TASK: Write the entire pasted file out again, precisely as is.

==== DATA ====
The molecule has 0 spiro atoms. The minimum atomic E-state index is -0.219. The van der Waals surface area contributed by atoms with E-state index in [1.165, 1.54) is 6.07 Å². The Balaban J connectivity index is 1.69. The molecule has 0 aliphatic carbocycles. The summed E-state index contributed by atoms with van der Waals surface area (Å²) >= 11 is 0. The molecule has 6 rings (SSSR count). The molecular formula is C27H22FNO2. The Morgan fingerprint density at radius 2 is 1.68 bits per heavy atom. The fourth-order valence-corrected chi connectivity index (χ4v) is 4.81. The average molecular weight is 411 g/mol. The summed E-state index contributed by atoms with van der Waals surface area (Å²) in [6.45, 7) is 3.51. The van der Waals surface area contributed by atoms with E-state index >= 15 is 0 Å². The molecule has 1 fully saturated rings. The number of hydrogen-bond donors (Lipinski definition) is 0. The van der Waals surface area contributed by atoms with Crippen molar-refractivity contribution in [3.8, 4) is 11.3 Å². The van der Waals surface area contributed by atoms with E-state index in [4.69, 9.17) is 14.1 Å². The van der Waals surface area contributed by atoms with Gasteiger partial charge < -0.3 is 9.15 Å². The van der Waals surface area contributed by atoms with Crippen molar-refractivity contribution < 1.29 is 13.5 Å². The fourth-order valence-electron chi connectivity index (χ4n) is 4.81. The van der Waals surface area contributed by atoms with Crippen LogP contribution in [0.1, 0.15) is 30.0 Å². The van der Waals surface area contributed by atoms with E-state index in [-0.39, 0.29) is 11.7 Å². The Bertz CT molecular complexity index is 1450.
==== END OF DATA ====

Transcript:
The molecule has 0 spiro atoms. The minimum atomic E-state index is -0.219. The van der Waals surface area contributed by atoms with E-state index in [1.165, 1.54) is 6.07 Å². The Balaban J connectivity index is 1.69. The molecule has 0 aliphatic carbocycles. The summed E-state index contributed by atoms with van der Waals surface area (Å²) >= 11 is 0. The molecule has 6 rings (SSSR count). The molecular formula is C27H22FNO2. The Morgan fingerprint density at radius 2 is 1.68 bits per heavy atom. The fourth-order valence-corrected chi connectivity index (χ4v) is 4.81. The average molecular weight is 411 g/mol. The summed E-state index contributed by atoms with van der Waals surface area (Å²) in [6.45, 7) is 3.51. The van der Waals surface area contributed by atoms with E-state index >= 15 is 0 Å². The molecule has 1 fully saturated rings. The number of hydrogen-bond donors (Lipinski definition) is 0. The van der Waals surface area contributed by atoms with Crippen molar-refractivity contribution in [3.8, 4) is 11.3 Å². The van der Waals surface area contributed by atoms with E-state index in [4.69, 9.17) is 14.1 Å². The van der Waals surface area contributed by atoms with Gasteiger partial charge < -0.3 is 9.15 Å². The van der Waals surface area contributed by atoms with Crippen molar-refractivity contribution < 1.29 is 13.5 Å². The fourth-order valence-electron chi connectivity index (χ4n) is 4.81. The van der Waals surface area contributed by atoms with Crippen LogP contribution in [0.1, 0.15) is 30.0 Å². The van der Waals surface area contributed by atoms with E-state index in [-0.39, 0.29) is 11.7 Å². The Bertz CT molecular complexity index is 1450.